A safety warning that is, in essence, 100% true and unvarnished, isn't propaganda per se. There's no ulterior anything to it. And it will save the lives of boat captains who thought they could just wander out of port and avoid the fight, who would have found the irony of being blown out of the water somewhat un-funny.

Re:Not Propaganda (2)

Hazel Bergeron (2015538) | more than 3 years ago | (#35563022)

Propaganda doesn't have to have an ulterior anything - if its dissemination is intended to influence someone's view of their position ("OK, I'm helpless") with a selective account of facts then it is propaganda.

Now neither of us have any evidence that the announcement is "in essence, 100% true". To state "you will be attacked" rather than "you may be attacked without warning" seems to be a choice made for psychological effect rather than an accurate statement of omnipresence and omniscience.

To state that the announcement was to benefit those innocent captains whose vessels would otherwise be killed trying to escape is spin - it may or may not be one of many reasons for making the announcement.

best tweet ever: (1)

Anonymous Coward | more than 3 years ago | (#35562150)

@USAfricaCommand be advised, one of your WEASEL's F-16CJ from 23th FS Spangdahlem Germany has his transponder Mode-S on! NOT secure!

How is this new? (1)

dorpus (636554) | more than 3 years ago | (#35562158)

Has the article's author ever heard of ham radio?

HF (5, Interesting)

fauxhemian (1281852) | more than 3 years ago | (#35562162)

I've been able to track a lot of aircraft movements on Shortwave/HF radio from Ireland - and it's surprising just how much information still goes out over unencrypted links. Friday night, there was a marked increase in French AWACS and support aircraft activity - and then on Saturday other frequencies came alive with a whole host of NATO aircraft; for instance RAF Transports, Tankers, Surveillance, Strike and Fighter aircraft. Some aircraft discussed the targets they'd hit, the ordinance they had used and their current bearings and distance from Benghazi. There have been some intriguing transmissions - for instance aircraft operating at altitudes which are beyond their published service ceilings and voices co-ordinating movements from countries whose governments voiced opposition to the NFZ. Over the years frequency hopping and encryption have reduced the number of military transmissions to be read and understood on HF, but clearly there's still interesting ones out there. On a tangent - an Israeli Numbers Station , designated E10 and famous for lending the title to a Wilco album amongst other things, stopped transmitting on March 1st of this year - given the recent events in Egypt, it's interesting timing.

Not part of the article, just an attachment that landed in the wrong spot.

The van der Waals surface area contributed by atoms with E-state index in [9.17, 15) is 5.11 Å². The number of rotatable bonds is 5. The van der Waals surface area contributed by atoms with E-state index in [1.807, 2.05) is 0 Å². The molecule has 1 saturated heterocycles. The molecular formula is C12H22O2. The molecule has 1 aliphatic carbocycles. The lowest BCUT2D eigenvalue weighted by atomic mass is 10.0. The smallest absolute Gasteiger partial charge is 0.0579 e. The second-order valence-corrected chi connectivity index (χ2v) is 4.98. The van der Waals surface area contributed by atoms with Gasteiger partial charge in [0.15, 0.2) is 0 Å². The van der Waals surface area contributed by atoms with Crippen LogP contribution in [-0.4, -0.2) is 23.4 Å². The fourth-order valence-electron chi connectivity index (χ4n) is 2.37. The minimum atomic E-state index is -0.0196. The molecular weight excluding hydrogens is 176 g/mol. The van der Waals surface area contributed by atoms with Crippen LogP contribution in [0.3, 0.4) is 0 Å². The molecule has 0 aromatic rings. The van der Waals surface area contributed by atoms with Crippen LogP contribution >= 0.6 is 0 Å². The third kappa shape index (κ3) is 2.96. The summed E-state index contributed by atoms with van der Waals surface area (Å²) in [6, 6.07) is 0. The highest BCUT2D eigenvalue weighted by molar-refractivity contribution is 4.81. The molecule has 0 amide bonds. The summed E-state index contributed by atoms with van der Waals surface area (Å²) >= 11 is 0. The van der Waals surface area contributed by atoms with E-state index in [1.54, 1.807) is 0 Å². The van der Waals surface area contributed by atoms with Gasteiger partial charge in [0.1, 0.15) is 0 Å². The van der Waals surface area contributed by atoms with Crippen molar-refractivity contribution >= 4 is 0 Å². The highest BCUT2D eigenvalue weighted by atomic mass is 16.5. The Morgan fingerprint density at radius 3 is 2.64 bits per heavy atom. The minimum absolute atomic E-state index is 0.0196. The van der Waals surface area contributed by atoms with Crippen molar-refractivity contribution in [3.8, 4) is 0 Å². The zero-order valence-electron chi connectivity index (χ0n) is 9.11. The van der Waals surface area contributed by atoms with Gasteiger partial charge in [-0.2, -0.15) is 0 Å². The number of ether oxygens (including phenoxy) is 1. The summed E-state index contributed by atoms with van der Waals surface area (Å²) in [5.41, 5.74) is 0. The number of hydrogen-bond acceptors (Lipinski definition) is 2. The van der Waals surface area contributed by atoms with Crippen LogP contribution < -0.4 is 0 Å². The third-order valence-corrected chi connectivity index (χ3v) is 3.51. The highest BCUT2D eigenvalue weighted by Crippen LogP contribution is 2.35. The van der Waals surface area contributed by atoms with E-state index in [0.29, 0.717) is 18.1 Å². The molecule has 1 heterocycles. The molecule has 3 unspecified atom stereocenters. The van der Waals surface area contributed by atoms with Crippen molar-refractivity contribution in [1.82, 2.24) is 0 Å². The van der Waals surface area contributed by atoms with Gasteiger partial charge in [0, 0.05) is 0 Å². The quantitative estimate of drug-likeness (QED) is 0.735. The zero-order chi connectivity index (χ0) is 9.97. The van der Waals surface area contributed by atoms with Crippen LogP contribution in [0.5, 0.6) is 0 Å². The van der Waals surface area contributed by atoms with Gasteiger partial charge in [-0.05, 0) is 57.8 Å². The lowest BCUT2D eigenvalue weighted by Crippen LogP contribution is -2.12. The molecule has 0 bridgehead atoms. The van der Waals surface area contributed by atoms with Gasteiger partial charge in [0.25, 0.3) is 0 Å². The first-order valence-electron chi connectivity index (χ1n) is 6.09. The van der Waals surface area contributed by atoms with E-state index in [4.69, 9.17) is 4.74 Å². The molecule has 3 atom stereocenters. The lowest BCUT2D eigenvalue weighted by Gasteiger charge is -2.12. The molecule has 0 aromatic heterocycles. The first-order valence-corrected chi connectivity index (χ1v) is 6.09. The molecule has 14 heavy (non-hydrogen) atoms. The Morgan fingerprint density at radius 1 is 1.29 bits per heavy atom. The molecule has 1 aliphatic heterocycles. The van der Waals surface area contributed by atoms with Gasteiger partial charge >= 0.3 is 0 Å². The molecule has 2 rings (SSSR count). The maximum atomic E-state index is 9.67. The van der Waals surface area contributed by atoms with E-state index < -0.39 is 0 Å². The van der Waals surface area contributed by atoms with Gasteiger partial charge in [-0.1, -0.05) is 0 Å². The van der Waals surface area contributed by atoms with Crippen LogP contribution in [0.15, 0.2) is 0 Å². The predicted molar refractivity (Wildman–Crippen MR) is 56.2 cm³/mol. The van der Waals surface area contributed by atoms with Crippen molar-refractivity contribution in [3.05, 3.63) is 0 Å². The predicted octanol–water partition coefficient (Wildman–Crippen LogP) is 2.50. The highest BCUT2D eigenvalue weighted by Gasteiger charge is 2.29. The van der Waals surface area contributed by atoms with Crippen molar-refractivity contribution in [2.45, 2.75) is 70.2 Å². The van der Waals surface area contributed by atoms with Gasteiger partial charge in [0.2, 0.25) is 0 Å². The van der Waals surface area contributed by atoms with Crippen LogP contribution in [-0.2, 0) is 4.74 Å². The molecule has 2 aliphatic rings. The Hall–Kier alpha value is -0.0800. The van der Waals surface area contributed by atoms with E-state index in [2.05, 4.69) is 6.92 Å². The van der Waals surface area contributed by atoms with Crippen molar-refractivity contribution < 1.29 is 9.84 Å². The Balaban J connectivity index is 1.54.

Re:HF (1)

fauxhemian (1281852) | more than 3 years ago | (#35562192)

Apologies for lack of formatting!

Headline Somewhat Misleading (1)

srussia (884021) | more than 3 years ago | (#35562202)

I wonder if transmissions from the actual attackingaircraft can be received in the clear.

Gatta love this one... (5, Informative)

GooberToo (74388) | more than 3 years ago | (#35562216)

@USAfricaCommand be advised, one of your WEASEL's F-16CJ from 23th FS Spangdahlem Germany has his transponder Mode-S on! NOT secure!

That means the F-16 in question was transmitting both its altitude and GPS position for all to see. Then again, if its truly a wild weasel platform [wikipedia.org] , that may be entirely its intent.

Re:Gatta love this one... (4, Funny)

i.r.id10t (595143) | more than 3 years ago | (#35562326)

While the planes and ordinance is neat, I prefer the platform (or chassis) for Wicked Weasel http://en.wikipedia.org/wiki/Wicked_Weasel [wikipedia.org]

Re:Gatta love this one... (1)

psydeshow (154300) | more than 3 years ago | (#35562592)

You gotta be shittin' me!

Wow, nice bit of mil history there.

Re:Gatta love this one... (3, Interesting)

blair1q (305137) | more than 3 years ago | (#35562786)

And it's merely a presumption that the information being transmitted was accurate.

Weasel: Here! I'm over here
Ack-Ack: I have you now, infidel! (*budda-budda-budda*)
Weasel: Ahem.
Ack-Ack: (spinning) Curses!
Weasel: Fox 1!
Ack-Ack: (exploding) grrrrrrrglglglglg

not another twikileaks debauch? executions? oh god (0)

Anonymous Coward | more than 3 years ago | (#35562452)

doesn't the military know where the bombs are falling/aimed? if 'some guy' is tweekyleaking it, can't that throw a terrorist advantage into an already overly secret process? are investigative desponses in the works? austin powers was right about the dutch?

big push for easter bunny to show up on april 1st (-1)

Anonymous Coward | more than 3 years ago | (#35562802)

you may only see this on radiation 'free' /.. the holycost is rising by the minute, so at movingrightalong.pr they're pushing both the forward & backward prospects of the 'adjustment. as for april's fools days; there's no money, & no current excess of humor to fret about with that one. so, we're going with the advance bunny day, with full approval of all the deities.

there are also plans to suspend the fake weather program, & the exploding everything holycost, for that one day, so get out there & buy some stuff. no need to be afraid, as this might be an approved/survivable festival. then, if jesus HAS TO (last resort, as we are not currently a popular 'destination') show up on his death/rebirth day, there'll be no conflict?